Anyone who went to school with me would probably assume that any “meanest teacher” story would be about my high school band director. Few teachers can match the inter-dimensional evil of a marching-band director in the Texas school system. Glee brought forth more than a few uncomfortable memories, because my band director was basically Sue Sylvester before anyone challenged her power.

But no — we’re going back to grade school for this one. My fifth-grade teacher was a guy who scared the living shit out of everybody, and I mean everybody. He was strict as hell. I don’t remember ever seeing him smile. His classes were eerily silent, because we were all too terrified to make a sound. If you made a sound, he’d see you. He was in charge, and you’d better never, ever forget that. Aside from the aura of Ultimate Authority, the guy could give verbal lashings like no one I’ve met before or since. (Granted, these are a 5th-grader’s memories, so if I met the guy today, I might have an entirely different perspective on it.)

To make it even worse, he regularly did things that seemed wildly out of character, but did them in a way that was completely in character, thereby increasing both our confusion and our fear. For example, he’d pick a book and read a little to us every Friday afternoon, something you might normally associate with your nice, warm, friendly, cuddly teachers. Of course, he did it his way — he sat on a tall stool at the front of the class and read aloud to us while we sat, rigid and silent, hands folded on top of our desks, afraid to show any sort of reaction at all. He even picked books like The Black Stallion, books that were popular, age-appropriate, and interesting, and then cruelly deprived us of the opportunity to actually act like we were interested. It was utter madness.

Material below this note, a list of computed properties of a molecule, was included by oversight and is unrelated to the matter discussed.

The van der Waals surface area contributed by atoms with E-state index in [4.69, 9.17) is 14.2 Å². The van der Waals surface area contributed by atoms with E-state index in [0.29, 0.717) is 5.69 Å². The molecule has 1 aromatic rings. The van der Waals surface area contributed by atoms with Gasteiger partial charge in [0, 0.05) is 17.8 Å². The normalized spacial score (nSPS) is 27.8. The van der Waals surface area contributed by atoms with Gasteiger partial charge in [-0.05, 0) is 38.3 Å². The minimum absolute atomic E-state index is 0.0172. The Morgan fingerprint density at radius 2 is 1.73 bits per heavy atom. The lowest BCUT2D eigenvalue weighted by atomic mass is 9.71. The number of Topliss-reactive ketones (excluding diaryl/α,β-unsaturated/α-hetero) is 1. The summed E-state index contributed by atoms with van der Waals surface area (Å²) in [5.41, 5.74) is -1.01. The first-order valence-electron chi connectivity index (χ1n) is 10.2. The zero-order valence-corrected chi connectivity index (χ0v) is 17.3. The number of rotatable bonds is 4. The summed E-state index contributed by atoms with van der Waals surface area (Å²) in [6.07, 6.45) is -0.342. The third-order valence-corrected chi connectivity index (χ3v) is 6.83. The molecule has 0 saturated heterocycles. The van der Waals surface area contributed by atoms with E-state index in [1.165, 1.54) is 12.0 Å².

One day, in the middle of class, I got the sneezes. It wasn’t the immortal proto-fly, it was just allergies. Southern California can be a bad place for allergy sufferers, and mine were terrible back then. He never berated anyone for sneezing, but I was afraid to do it too often, because once you’ve scared the living crap out of somebody they start making up their own rules to avoid drawing your attention. You know, just in case. So I kept stifling them until a really big one came along, and then I couldn’t help it — I sneezed explosively.